The sight of Nathan Redmond pulling up clutching his side with no-one near him summed up City’s night perfectly.
That Redmond had been one of the few bright spots of an otherwise thoroughly miserable evening merely rubbed salt into an already gaping wound as Manchester United’s second string put their City equivalents to the sword in the most clinical fashion possible. And it wasn’t pretty to watch.
Of even more concern than a thumping 4-0 defeat was the sickening second half injury suffered by Robert Snodgrass whose clash with Rafael Da Silva left him prostrate on the Old Trafford turf for ten minutes. The sight of him being fitted with a neck brace and oxygen mask while being strapped to a stretcher was horrific, although the post-match comments from the club suggest the damage to be less severe than first thought.
The actions of the United keeper, Anders Lindegaard, are worthy of a mention; the Dane – having saved Snodgrass’ original header – had the nous to move the clearly unconscious Scot into the recovery position. Sadly the Dane covered himself in rather more glory than some pockets of the Yellow Army who unbelievably chose to vilify the City winger while he was undergoing treatment. Truly shameful.
Chris Hughton – as expected – chose to ring the changes from Saturday’s draw with Cardiff with only Seb Bassong, Leroy Fer and Snodgrass remaining. Johan Elmander was handed the dubious honour of leading the line single-handely – not an enviable one with Vidic and Ferdinand for company – with Wes Hoolahan given the nod in his preferred ‘number 10’ role.
Alas it didn’t work. While Moyes chose to make a similar amount of changes his line-up still had a rather ominous look to it and City’s performance was more White Hart Lane than Emirates. The age hold problem of ball retention reared its ugly head – hot potato syndrome again kicking in – and solidity at the back was replaced by vulnerability.
To have a sniff at the self-titled ‘Theatre of Dreams’, one typically needs to put in a good shift which, in turn, needs to be supplemented with a dollop or two of good fortune. That City had neither from the word go pretty much sums it up.
Referee Kevin Friend proved he’s anything but to opposing teams in Manchester by awarding United the softest of soft penalties when Fer was adjudged to have tripped Adnan Januzaj. While the contact may have been slight, and it’s doubtful if the same decision would have been awarded in City’s favour, it’ll be a lesson leaned for the Dutchman who had no need to make the challenge.
With a new fire-breathing Scot now occupying the United dugout things are not about to get any easier for opposition teams with regard to referees. The last thing he needed was an excuse to award a penalty. We gave him one and it was a gift horse that Hernandez wasn’t about to ignore.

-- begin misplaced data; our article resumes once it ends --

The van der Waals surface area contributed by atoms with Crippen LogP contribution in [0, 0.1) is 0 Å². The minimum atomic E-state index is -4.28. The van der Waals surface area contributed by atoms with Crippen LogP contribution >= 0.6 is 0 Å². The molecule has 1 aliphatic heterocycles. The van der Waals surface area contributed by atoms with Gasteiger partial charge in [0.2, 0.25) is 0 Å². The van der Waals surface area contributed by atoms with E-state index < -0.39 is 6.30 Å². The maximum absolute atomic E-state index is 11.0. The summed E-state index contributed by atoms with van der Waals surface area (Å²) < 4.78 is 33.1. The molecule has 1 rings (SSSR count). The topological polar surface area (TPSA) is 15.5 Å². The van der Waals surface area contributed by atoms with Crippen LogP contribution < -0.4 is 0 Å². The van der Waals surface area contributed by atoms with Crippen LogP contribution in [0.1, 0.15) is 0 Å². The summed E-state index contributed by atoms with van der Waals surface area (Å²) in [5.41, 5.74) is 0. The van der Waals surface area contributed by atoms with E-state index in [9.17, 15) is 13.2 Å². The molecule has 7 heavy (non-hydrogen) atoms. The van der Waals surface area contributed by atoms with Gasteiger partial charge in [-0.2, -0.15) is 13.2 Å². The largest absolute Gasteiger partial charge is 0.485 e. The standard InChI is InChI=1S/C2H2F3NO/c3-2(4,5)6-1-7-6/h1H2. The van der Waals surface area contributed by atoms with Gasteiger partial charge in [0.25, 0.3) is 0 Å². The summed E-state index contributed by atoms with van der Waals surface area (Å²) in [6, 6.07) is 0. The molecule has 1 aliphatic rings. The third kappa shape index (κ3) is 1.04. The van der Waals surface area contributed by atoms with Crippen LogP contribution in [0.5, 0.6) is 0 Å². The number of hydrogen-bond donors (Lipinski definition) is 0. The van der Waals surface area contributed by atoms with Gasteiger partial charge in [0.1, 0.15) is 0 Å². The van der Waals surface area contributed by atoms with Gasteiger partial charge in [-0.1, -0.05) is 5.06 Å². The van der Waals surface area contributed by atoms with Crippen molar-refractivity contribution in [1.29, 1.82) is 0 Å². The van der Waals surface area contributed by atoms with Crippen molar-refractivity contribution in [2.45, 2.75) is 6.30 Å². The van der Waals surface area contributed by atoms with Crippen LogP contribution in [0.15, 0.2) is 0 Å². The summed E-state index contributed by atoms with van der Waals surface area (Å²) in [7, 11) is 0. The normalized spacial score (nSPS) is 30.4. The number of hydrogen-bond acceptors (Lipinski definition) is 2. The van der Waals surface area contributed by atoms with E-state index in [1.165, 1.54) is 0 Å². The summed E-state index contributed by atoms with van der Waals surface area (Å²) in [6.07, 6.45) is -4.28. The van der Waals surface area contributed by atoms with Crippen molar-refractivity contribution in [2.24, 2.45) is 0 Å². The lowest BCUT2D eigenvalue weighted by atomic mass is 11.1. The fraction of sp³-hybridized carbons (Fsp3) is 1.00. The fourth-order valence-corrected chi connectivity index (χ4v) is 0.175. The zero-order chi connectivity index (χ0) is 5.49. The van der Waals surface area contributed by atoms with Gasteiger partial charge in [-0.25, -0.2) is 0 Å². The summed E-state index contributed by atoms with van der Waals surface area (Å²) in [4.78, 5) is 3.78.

Sadly, from that moment the die was pretty much cast; the passing – when it did occur – was slow and laboured and, for all the brickbats hurled in the direction of Elmander, his existence was one that relied on scraps as opposed to quality service.
Wes and his twinkling toes were a shadow of their former selves – more a case of rustiness than past their sell by date (as some have suggested) – but our favourite little Irishman was no match for a United midfield that had clearly been well briefed by Moyse in terms of denying him time on the ball.
As a result of Elmander and Wes failing to get a foothold in the game City’s attacking threat was sporadic at best, with Redmond the only one posing a genuine threat to the Lindegaard goal.
The sight of Hernandez burying a header at the second attempt was effectively the death knell for City’s Capital One cup run of 2013 and the double-injury blow they suffered in the second half left them looking a very disjointed and dispirited outfit; the last twenty minutes every bit as painful as their White Hart Lane equivalents.
So… while most of us can live with the end of the cup run (if indeed three games constitutes a run) there were alas very few positives to gleam from last night. With the injuries mounting the weekend visit to the Etihad is looking colossal.
While the manager’s Norwich tenure will ultimately be judged by his ability, or otherwise, to stabilise City’s Premier League position – not by being able to conjure up a Capital One cup away win at Old Trafford – there’s also little doubt the outers and doubters are growing in number. Whether we agree with them or not is irrelevant; as their number increases so does the resonance of their collective voice.
Hughton needs wins – and he needs them quickly.